The political crises which began over a month ago, after the reformist USR party backed down from the centre-right coalition, saw not only the Social Democrat Party which tabled the motion and populist Alliance for the Union of Romanians opposition parties backing the vote, but also the Save Romania Union party (USR), a former governing coalition partner, vouching to oust Cîţu.

In post-communist Romania, over 40 motions of no confidence were tabled, 6 were adopted, making Cîțu’s cabinet the sixth dismissed following a vote of no confidence.

According to the Romanian constitution, the president will now consult parliamentary parties on appointing a new prime minister. Meanwhile, Cîţu will remain as interim PM for the next 45 days.

Dacian Ciolos, a former PM himself, was designated by president Iohannis to form a new government. The designated prime minister will request, within 10 days from the appointment, a parliamentary vote of confidence. If he fails and if two consecutive prime ministerial proposals are rejected the constitution says that the president may dissolve parliament and trigger early elections. While Cîţu's National Liberal Party hopes to get the now interim PM reappointed and back into his old job, the opposition Social Democrats want early elections.

Just 10 days before being designated to form a new government Cioloș said he was not interested in the job: "I was prime minister, but now I'm not concerned about this position. I have responsibilities in the European Parliament, I have a mandate there".

But regardless of who the next PM will be, Romania's Covid crisis is only getting worse.

Further down south, Bulgaria has been in crisis mode since this summer’s legislative elections, leaving it without a regular government for months. After dissolving the parliament, President Rumen Radev has called Bulgaria's third parliamentary election this year for Nov. 14 after inconclusive polls in April and July failed to produce a government.

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Commission approves €1.6 million Austrian scheme to support public companies active in the pool and wellness sector in the context of the coronavirus outbreak



The European Commission has approved a €1.6 million Austrian scheme to support public companies active in the pool and wellness sector affected by the coronavirus outbreak and the restrictive measures that the Austrian government had to implement to limit the spread of the virus. The measure was approved under the State aid Temporary Framework. Under the scheme, the aid will take the form of direct grants up to €400,000 per beneficiary.

The measure will be open to publicly owned micro, small and medium-sized enterprises active in the Salzburg region and operating a thermal or indoor swimming pool with sauna and/or wellness area. The public support will cover part of the fixed costs incurred by these companies during periods in which they experienced business disruption due to the restrictions in place. The purpose of the measure is to mitigate the sudden liquidity shortages that these companies are facing due to the coronavirus outbreak.

The Commission found that the Austrian scheme is in line with the conditions set out in the Temporary Framework. In particular, the aid (i) will not exceed €1.8m per beneficiary; and (ii) will be granted no later than 31 December 2021. The Commission concluded that the measure is necessary, appropriate and proportionate to remedy a serious disturbance in the economy of a member state, in line with Article 107(3)(b) TFEU and the conditions of the Temporary Framework. On this basis, the Commission approved the measure under EU state aid rules. More information on the Temporary Framework and other actions taken by the Commission to address the economic impact of the coronavirus pandemic can be found here. The non-confidential version of the decision will be made available under the case number SA.64490 in the state aid register on the Commission's competition website once any confidentiality issues have been resolved.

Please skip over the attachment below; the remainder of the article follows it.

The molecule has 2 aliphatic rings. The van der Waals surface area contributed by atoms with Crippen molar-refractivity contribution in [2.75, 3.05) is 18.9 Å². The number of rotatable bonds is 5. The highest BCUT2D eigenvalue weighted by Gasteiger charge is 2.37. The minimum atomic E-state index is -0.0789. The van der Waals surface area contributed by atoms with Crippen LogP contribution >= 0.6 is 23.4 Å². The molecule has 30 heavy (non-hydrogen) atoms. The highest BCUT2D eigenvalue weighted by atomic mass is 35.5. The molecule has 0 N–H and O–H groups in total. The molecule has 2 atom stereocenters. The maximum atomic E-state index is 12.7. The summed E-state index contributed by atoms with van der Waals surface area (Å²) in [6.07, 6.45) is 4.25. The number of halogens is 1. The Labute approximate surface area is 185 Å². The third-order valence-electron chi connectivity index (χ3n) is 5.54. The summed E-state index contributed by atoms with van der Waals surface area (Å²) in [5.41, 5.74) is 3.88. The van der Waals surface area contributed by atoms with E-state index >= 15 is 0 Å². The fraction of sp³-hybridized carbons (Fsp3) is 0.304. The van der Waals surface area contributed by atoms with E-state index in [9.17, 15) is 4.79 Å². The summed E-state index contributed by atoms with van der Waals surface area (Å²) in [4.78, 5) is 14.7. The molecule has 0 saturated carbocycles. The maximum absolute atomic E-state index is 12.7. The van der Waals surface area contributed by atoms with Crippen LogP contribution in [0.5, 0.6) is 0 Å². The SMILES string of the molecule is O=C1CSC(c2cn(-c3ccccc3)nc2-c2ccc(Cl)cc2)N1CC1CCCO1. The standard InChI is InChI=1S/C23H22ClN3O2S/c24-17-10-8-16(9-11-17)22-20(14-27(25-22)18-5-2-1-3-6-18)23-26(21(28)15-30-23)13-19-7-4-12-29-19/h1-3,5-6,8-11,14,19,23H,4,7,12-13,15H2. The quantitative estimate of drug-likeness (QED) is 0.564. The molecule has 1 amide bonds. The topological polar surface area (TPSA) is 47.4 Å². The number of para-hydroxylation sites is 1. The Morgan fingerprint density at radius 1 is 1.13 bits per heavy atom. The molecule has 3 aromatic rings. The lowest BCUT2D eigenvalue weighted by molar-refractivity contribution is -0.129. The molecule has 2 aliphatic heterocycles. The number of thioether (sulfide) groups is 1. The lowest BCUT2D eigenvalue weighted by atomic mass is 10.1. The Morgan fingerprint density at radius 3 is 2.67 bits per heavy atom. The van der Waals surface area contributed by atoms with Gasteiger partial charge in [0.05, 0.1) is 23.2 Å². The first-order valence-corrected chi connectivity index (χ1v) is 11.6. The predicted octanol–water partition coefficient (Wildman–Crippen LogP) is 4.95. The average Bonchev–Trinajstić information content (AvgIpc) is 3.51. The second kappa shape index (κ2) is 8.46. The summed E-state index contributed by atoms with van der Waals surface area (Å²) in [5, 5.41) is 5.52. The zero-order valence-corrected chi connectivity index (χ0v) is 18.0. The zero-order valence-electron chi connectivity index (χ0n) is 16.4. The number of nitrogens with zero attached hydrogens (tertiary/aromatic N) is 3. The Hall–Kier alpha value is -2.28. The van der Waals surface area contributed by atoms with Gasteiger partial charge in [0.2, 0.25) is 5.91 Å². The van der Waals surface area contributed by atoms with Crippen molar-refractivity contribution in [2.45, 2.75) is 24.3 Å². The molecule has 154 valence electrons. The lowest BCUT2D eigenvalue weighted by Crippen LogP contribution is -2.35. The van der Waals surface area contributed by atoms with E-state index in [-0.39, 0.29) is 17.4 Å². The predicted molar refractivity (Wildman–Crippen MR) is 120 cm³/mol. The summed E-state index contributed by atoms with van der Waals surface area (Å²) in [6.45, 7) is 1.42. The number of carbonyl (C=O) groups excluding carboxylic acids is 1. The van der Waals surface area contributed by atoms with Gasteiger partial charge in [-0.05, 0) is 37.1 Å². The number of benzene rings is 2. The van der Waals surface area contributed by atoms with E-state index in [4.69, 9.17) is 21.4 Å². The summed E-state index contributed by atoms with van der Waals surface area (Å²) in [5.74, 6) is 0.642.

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NextGenerationEU: European Commission endorses Austria's recovery and resilience plan



The European Commission has adopted a positive assessment of Austria's recovery and resilience plan. This is an important step towards the EU disbursing €3.5 billion in grants under the Recovery and Resilience Facility. This financing will support the implementation of the crucial investment and reform measures outlined in Austria's recovery and resilience plan. It will help Austria emerge stronger from the COVID-19 pandemic.

The RRF – at the heart of NextGenerationEU – will provide up to €672.5 billion (in current prices) to support investments and reforms across the EU. The Austrian plan forms part of an unprecedented coordinated EU response to the COVID-19 crisis, to address common European challenges by embracing the green and digital transitions, to strengthen economic and social resilience and the cohesion of the Single Market.

Commission President Ursula von der Leyen said: “Today, the European Commission has decided to give its green light to Austria's recovery and resilience plan. Austria is already a forerunner in the green transition. By placing a special emphasis on investments and reforms that further support our climate objectives, Austria is making a clear statement. We have endorsed your plan because we fully agree that bold action is needed to deliver the green transition.”


The Commission assessed Austria's plan based on the criteria set out in the RRF Regulation. The Commission's analysis considered, in particular, whether the investments and reforms set out in Austria's plan support the green and digital transitions; contribute to effectively addressing challenges identified in the European Semester; and strengthen its growth potential, job creation and economic and social resilience.

Securing Austria's green and digital transition